add-on/plug-in for Photoshop & Paint Shop Pro
This page is not yet finished. Please check back later. In the meantime, check out the samples and explanations on their website.
Why is a website about Escher-style tessellation art doing a review of a $50 graphics program add-on that doesn't make tessellations?
Well, firstly, think about Escher's other art. He did quite a few illustrations that are wonderfully weird only because they contain warped perspective. Let's face it: the Escher pictures to the left and right of this paragraph would be sleep-inducing landscapes if they didn't have warped perspective. (Click on either picture, by the way, to buy it from WorldOfEscher.com) During his lifetime, which started when computers didn't exist and finished before the first IBM and Macintosh personal computers existed, the warped perspective yet hyper-realistic art he did was a great feat. With Flexify 2 you can do similar perspective distortions by just clicking your mouse a few times.
Secondly, it's a fact that tessellation art can seem boring after the audience gets past the initial "wow!" moment. There are many things you, as an artist, can do to spice up your tessellation: morphs, removing a single tile, having tiles interact with the remainder of the picture, and bending your tessellation's construction lines. Bending the perspective without something like Flexify 2 is haaaaard work. With Flexify 2 it's only a moment's work.
On this page you'll find a slideshow of about 20 tessellation pictures to which I've applied random fun Flexify 2 filters. The original picture I've kept as a background; the filtered picture with an outline and shadow is in the foreground. The initial artwork is tessellations done by Ms. Sorrentino's 4th grade geometry class, Hawthorne Elementary School, Elmhurst, Illinois in 2013. Have a look at how Flexify 2 makes each picture more interesting.
Is Flexify 2 a perfect program? No, but it's close. There are at least two things I would've liked to see. Perhaps those features will be in a future version.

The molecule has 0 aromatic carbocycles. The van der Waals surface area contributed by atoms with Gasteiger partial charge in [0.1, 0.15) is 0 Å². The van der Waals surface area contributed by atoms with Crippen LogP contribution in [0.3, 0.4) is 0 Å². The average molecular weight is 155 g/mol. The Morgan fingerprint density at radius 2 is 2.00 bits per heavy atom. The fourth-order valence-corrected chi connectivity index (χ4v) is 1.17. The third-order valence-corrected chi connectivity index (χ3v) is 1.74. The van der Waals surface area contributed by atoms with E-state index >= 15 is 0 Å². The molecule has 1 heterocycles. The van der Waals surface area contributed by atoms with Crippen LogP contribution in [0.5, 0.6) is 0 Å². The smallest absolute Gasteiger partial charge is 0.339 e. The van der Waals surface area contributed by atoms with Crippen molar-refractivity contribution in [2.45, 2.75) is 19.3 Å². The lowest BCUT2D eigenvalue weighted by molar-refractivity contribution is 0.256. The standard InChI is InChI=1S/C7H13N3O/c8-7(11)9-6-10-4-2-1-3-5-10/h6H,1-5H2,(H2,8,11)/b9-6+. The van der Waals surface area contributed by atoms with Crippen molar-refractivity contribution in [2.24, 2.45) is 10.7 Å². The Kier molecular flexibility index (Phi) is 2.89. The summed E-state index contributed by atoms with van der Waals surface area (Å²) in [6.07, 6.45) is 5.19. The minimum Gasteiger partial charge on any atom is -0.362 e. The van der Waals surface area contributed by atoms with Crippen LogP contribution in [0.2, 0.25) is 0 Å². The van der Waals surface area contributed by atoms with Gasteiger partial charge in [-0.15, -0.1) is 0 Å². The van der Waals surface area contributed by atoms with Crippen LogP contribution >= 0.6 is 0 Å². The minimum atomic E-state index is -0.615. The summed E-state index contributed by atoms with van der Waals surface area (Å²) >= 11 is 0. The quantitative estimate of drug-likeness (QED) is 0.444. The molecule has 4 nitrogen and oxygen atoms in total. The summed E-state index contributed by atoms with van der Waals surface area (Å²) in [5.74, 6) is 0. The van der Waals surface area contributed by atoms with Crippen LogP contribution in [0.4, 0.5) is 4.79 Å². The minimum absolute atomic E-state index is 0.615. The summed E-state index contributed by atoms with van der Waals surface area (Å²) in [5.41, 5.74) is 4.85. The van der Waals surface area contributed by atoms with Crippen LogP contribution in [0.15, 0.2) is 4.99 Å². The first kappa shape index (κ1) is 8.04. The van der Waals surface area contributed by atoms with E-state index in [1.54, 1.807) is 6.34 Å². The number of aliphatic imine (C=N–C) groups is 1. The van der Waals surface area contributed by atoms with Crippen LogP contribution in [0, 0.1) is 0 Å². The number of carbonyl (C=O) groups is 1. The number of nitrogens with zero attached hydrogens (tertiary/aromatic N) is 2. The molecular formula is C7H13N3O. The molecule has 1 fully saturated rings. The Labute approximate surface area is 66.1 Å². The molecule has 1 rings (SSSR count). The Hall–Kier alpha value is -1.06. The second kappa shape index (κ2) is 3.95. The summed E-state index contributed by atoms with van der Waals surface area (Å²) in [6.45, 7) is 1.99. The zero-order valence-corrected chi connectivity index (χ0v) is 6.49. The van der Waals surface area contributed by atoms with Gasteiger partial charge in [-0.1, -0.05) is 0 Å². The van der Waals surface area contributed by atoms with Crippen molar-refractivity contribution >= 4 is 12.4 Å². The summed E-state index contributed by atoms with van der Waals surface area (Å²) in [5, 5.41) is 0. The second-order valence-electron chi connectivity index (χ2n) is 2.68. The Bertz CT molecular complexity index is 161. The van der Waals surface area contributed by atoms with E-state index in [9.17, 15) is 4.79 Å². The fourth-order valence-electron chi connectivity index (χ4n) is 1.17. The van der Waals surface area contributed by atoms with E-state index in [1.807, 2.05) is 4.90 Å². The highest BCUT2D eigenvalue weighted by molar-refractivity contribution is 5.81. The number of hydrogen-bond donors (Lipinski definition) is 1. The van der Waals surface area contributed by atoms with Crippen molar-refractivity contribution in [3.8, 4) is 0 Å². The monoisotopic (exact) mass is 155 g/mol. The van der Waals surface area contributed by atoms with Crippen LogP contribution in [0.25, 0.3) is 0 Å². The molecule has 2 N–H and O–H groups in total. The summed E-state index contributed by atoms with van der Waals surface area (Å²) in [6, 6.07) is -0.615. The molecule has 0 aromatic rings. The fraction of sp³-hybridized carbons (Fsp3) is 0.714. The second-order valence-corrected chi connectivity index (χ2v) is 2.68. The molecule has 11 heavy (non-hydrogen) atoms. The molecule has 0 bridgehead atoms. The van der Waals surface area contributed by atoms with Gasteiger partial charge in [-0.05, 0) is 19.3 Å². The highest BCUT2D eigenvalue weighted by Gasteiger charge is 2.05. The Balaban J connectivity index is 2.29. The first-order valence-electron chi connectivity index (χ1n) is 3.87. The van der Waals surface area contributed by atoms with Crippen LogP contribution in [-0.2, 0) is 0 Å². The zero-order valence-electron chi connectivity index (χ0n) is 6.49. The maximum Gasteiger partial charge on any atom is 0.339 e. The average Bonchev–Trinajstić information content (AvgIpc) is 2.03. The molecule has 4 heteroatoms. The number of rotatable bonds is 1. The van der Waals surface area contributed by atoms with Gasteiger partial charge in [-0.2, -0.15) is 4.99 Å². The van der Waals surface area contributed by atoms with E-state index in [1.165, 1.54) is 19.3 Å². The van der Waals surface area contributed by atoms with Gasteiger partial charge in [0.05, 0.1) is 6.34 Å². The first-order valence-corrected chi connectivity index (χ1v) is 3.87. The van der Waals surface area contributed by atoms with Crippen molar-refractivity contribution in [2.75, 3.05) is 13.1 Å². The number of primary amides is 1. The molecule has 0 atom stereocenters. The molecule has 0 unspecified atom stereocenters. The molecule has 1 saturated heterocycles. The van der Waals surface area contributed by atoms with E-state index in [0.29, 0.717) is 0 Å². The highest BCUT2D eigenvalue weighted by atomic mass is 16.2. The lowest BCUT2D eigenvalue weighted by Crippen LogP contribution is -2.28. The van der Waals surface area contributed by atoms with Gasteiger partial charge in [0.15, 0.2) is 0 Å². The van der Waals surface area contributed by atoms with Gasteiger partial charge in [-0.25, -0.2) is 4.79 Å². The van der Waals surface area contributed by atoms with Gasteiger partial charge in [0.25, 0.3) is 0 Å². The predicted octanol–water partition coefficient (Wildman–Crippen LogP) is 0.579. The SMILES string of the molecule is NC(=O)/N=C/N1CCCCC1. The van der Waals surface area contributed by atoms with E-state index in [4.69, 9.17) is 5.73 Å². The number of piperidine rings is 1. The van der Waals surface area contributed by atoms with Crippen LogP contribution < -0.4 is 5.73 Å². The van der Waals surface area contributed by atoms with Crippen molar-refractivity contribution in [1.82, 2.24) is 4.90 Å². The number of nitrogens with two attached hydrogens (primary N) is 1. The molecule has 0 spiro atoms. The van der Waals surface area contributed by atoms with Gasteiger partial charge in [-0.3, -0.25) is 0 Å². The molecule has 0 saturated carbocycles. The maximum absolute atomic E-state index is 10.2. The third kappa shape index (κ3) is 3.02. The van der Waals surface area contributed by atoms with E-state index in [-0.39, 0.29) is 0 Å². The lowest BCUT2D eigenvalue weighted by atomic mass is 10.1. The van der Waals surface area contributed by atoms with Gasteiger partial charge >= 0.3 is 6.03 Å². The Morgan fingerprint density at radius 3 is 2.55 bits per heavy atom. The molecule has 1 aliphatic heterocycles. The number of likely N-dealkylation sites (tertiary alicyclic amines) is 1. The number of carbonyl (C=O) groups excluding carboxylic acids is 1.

One thing I'd like to see is better installation instructions. The installation instructions available on FlamingPear.com are a bit vague, generalized for ANY PhotoShop plug-in or filter, and don't explain what error messages you might expect at start-up if you're using a 32 bit version of PhotoShop. That's all something I can fix right here, for the Windows+PhotoShop users who're reading this review. Here we go: After A) downloading Flexify 2as a ZIP file from FlamingPear.com/flexify.html, you'll B) unpack the ZIP file by right-clicking on it and choosing "extract". This extraction will create a folder called "Flexify 2". C) Right-click on that folder and choose "copy", not "cut". D) Use Windows Explorer to find the right folder in which to place your copy of the "Flexify 2" folder. The folder we're looking for is probably on your C: drive, in a folder called "program files", in a subfolder called "adobe", in a subfolder of that called "Adobe Photoshop (version number)", in a sub-folder of that called "Plug-Ins". If the "plug-Ins" folder has a subfolder called "Filters", then go into that. Wherever you are now, let's call this the "destination folder". E) Paste the entire copy of the folder "Flexify 2" into that folder. F) Go into the new "Flexify 2" folder and right-click on the help document (a PDF file). From the pop-up menu choose "send to...", and from that submenu choose "send to the desktop as a shortcut". This will make the Flexify 2 help menu easy to find: just a mouseclick away from your desktop. G) In an ideal world, that would be the end of that. However, if you're using the 32-bit version of Photoshop, then you'll see this error message when you start up Photoshop:
Error message you may see after installing Flexify 2 in 32 bit Photoshop:
"The application or DLL C:\Program Files\Adobe Photoshop CS6\Plug-ins\Flexify-275 64bit.8bf is not a valid Windows image.